Frisbee. The very word sounds like an onomatopoeic coining redolent of the hiss of a circular piece of plastic as it curves through the air for retrieval by adult, child or intervening dog – whose fang marks can affect the aeronautical precision of an object which, like the yo-yo or hula-hoop, looks so simple, so obvious. The result of two decades' work by Frederick Morrison, the Frisbee owed as much to chance as it did to intention, and, what's more, began as the by-product of a youthful love affair. All of this brought its inventor millions, his own airport, and frequent requests to address crowds for whom the object became the stuff of competition and anorakish tabulation.
Frederick Morrison was born in 1920 in Richfield, Utah where his father had a propensity for small-time invention. Morrison had an early fascination with flight, which included creating kites, and he recalled that, with the family's move to Los Angeles when he was 11, he developed a habit of watching from outside the fence aeroplanes at Glendale Airport on Saturday mornings. One day a pilot finished washing it and called out, "let's go fly this thing and dry it off".
Morrison climbed the fence, took off and an addiction to flight was born. A few years later, at Thanksgiving in 1937, he and a girlfriend, Lucille Nay, found themselves flipping a large popcorn lid and watching it became airborne. From this they developed a superior variant with cake lids, which, decorated, they were able to re-sell at some profit, Morrison showing a natural salesman's charm. When Miss Nay said yes they duly married. in the Second World War he served with the USAAF over Europe and, after coming a cropper in Italy, spent six weeks in Stalag-13.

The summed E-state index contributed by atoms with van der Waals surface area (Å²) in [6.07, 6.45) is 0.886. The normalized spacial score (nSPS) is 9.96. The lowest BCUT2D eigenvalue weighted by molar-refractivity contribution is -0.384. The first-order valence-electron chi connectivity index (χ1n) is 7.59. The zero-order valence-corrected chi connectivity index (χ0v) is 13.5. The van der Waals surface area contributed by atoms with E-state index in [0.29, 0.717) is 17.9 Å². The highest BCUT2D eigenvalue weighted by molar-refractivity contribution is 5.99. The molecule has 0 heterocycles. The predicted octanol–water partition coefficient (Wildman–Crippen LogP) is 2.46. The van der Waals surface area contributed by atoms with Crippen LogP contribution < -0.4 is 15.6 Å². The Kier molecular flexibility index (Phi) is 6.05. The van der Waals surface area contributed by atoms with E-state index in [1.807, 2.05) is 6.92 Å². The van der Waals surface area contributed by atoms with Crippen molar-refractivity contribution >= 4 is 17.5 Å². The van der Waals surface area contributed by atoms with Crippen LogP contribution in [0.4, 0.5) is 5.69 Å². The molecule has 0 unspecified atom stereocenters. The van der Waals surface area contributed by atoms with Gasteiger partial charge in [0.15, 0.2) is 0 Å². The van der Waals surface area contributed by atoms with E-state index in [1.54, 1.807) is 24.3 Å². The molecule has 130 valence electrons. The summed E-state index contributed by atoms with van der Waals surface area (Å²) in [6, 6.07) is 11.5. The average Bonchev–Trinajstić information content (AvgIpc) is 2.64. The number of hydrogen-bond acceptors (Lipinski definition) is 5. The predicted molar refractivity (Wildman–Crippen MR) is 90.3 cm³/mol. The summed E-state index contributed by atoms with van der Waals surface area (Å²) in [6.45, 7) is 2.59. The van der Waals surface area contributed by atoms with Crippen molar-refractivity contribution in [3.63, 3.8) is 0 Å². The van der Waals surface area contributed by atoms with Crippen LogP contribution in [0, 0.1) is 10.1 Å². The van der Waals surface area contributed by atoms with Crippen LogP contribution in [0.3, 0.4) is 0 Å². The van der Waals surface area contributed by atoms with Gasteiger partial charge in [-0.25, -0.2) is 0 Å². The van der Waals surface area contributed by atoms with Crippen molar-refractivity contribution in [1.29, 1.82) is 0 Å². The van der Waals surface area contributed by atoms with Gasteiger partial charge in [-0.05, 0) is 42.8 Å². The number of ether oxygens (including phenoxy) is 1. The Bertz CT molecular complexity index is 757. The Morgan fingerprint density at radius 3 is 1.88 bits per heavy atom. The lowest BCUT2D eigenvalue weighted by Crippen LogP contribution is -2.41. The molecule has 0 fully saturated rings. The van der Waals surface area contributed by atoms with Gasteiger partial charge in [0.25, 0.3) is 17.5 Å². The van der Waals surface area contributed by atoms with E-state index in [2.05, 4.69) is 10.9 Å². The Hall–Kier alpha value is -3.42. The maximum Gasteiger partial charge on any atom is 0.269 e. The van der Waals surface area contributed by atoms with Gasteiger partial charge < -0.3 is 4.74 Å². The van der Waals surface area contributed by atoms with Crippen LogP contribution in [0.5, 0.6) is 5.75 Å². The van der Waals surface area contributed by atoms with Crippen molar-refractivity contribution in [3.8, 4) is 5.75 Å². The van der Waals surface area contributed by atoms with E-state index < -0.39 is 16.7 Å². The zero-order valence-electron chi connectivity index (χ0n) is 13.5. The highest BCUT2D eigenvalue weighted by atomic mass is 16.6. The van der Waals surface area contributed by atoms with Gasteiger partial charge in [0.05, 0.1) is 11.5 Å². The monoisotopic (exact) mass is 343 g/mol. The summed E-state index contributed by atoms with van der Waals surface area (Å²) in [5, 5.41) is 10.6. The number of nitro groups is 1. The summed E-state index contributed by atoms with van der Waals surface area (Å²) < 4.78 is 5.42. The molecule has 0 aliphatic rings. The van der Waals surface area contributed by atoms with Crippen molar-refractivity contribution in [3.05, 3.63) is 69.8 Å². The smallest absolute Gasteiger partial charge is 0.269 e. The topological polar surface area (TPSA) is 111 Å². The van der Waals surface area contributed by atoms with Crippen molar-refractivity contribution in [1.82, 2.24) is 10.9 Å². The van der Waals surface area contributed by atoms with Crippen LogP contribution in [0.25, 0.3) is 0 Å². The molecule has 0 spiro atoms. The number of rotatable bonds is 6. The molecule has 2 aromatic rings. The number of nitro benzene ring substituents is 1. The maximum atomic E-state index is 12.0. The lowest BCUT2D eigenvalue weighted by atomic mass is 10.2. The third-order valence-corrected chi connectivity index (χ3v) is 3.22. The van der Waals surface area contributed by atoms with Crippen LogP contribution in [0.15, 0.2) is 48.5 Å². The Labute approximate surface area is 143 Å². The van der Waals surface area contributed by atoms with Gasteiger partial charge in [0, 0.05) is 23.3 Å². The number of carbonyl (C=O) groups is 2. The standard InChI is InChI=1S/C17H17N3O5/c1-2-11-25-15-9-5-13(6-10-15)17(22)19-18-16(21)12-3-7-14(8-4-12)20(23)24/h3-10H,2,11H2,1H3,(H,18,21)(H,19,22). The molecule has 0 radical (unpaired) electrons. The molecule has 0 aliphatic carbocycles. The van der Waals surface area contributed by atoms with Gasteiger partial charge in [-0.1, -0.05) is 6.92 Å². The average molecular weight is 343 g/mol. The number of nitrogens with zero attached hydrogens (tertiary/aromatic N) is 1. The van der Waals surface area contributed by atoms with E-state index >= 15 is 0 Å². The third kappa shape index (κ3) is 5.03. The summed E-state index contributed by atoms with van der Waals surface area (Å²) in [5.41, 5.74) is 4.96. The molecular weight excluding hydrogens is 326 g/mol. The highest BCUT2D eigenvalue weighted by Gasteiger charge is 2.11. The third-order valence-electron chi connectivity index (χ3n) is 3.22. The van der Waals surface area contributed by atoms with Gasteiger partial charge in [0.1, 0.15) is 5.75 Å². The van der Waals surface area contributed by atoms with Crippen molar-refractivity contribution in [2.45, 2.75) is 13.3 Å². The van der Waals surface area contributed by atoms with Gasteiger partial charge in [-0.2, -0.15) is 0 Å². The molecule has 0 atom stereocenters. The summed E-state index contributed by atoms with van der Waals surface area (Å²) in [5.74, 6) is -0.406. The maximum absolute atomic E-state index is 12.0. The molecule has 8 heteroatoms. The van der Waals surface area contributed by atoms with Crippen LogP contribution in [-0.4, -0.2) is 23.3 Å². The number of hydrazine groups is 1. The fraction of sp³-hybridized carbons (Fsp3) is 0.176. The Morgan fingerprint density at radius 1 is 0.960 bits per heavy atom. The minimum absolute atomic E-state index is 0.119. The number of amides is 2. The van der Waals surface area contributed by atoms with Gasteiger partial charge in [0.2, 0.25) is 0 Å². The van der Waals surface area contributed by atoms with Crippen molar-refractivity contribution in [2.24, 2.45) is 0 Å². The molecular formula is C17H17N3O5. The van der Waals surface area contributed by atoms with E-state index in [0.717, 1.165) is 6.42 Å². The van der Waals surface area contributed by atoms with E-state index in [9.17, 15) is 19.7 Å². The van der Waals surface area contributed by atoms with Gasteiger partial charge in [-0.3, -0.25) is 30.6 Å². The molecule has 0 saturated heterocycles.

Back on the West Coast, while resuming working as a carpenter, he went into partnership with Warren Franscioni to develop a moulded- plastic version of the cake lid. By 1948, when it was assumed that, for some reason, alien creatures would arrive by such a craft, the disc acquired the name Flyin' Saucer, and, as such, was hawked to little avail by the two men around fairgrounds and carnivals. After this failure brought the partners' separation, the disc mutated, after more work by Morrison, into the Pluto Platter.
Morrison stuck with it. He came to the attention of Wham-O, a Californian firm which had pioneered the hula hoop. Apparently inspired by discovering that Yale students' played similarly with the lids of tins from the Frisbie bakery in Bridgeport, Wham-O renamed the Platter, took out patents and paid Morrison such royalties that as the object took off, by the mid-Sixties, he was set for life and could quit the building-inspector job to which carpentry had led.
A droll guy, he remained in Los Angeles, although not finding the same success with other ideas. Inevitably there were some legal disputes. Come the early 1980s and divorce, he returned to Utah, where for some time he owned an airport, a motel and several racehorses while relishing the open spaces which had inspired his creation. He was eventually prevailed upon to describethe Frisbee, in collaboration with Phil Kennedy, in Flat Flip Flies Straight (2006), a launching instruction coined earlier by Lucille. Along with such chapters as "A Mold of our Own", it includes many appendices, such as grading the condition of vintage examples, all of which delights those for whom the Frisbee is not so much the cause of a twisted shoulder but an object of such veneration that it could have arrived from another galaxy rather than a Thanksgiving dinner.
Walter Frederick Morrison, inventor: born Richfield, Utah 23 January 1920; married Lucille Nay (three sons); died Monroe, Utah 9 February 2010.
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